Niger military government faces new internal opposition
A former minister in Niger’s recently overthrown government, Rhissa Ag Boula, has launched a resistance movement, seeking to undo the July 26 coup and reinstate President Mohamed Bazoum.
Boula announced the formation of the Council of Resistance for the Republic (CRR) in a statement on Wednesday, calling for the restoration of constitutional order and the arrest of General Abdourahamane Tchiani, the leader of the new military government.
“Niger was the victim of a tragedy orchestrated by those who are nevertheless responsible for preserving it,” he stated.
The movement is the first internal opposition to the takeover, which has seen military leaders detain Bazoum and his family at his residence for the past two weeks.
Thousands of citizens have backed Niger’s coup-imposed government. Neighboring Mali and Burkina Faso have also expressed support for the new leadership and warned regional and international governments against intervening militarily.
The CRR, on the other hand, has stated that it supports efforts to restore constitutional legitimacy and ensure Bazoum’s full return to duty.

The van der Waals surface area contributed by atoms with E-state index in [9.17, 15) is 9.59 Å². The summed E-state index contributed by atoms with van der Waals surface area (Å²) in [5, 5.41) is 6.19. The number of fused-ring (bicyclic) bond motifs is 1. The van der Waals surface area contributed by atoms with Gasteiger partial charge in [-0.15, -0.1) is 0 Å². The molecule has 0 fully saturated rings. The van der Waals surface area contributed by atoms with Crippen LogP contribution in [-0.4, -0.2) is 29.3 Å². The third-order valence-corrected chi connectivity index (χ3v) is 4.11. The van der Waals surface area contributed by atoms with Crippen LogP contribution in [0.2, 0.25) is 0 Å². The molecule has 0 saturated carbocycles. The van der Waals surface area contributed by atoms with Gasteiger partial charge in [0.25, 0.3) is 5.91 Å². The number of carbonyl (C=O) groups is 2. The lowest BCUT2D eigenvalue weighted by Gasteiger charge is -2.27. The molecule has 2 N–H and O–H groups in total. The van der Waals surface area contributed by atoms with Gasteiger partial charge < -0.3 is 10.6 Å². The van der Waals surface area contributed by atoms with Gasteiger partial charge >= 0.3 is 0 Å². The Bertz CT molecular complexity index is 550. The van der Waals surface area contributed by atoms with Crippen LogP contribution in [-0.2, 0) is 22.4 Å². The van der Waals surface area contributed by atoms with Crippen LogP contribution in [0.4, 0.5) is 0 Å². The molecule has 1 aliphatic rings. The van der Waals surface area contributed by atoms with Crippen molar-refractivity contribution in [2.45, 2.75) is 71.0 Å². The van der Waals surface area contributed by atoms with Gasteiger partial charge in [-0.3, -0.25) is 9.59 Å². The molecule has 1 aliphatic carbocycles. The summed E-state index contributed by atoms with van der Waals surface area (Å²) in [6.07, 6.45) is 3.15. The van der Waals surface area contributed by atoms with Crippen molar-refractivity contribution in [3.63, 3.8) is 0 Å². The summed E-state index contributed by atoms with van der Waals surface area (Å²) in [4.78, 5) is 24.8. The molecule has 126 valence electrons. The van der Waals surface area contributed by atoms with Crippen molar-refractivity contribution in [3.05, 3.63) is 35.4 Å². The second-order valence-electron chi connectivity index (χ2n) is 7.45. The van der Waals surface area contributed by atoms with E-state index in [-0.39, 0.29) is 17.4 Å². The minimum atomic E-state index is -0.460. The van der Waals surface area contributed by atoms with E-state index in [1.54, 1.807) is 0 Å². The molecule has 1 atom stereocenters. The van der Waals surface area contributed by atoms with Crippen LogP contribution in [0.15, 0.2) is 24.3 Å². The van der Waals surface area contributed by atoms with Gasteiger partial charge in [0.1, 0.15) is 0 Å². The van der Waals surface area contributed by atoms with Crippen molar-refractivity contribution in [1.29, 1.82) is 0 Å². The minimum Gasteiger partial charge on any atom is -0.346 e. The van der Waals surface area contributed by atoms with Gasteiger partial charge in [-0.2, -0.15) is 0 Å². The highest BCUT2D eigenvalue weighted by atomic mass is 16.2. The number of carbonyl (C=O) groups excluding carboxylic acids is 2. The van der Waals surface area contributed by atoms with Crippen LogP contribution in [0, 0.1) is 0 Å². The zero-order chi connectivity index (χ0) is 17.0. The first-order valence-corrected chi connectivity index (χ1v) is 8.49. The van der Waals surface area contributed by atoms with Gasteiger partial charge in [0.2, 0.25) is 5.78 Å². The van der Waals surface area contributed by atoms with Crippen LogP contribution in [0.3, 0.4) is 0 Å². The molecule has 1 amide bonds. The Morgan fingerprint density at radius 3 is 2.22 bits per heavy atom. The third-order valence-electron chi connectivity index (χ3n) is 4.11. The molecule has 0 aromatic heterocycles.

“The CRR warns that it will take all the necessary means to eliminate this perfidious practice of questioning the choices of peoples by crooked and irresponsible soldiers,” the statement said.
The CCR movement comes after the coup leaders defied orders from the West African regional bloc, ECOWAS, to cede power within a seven-day deadline that expired last Sunday. The bloc’s threat to use force remains on the table but will only be deployed as a last resort, officials said last week.
On Tuesday, the Sahel nation’s new rulers denied entry to a joint delegation from ECOWAS, the African Union, and the UN, opposing pressure to negotiate.
Even though ECOWAS defense chiefs finalized a plan for military intervention in Niger last Friday, it is unclear what the group will do now that diplomatic efforts to negotiate with the coup leaders have failed.
The bloc will meet on Thursday to discuss possible solutions to the crisis.
In addition to ECOWAS economic sanctions, several partner countries, including France, Germany, and the US, have suspended development assistance to Niamey.
Boula, a member of the nomadic Tuareg ethnic group who led rebel factions in Niger uprisings in the 1990s and 2000s, on Wednesday urged people of “goodwill” to join the CCR in its “fight” against “mutiny.”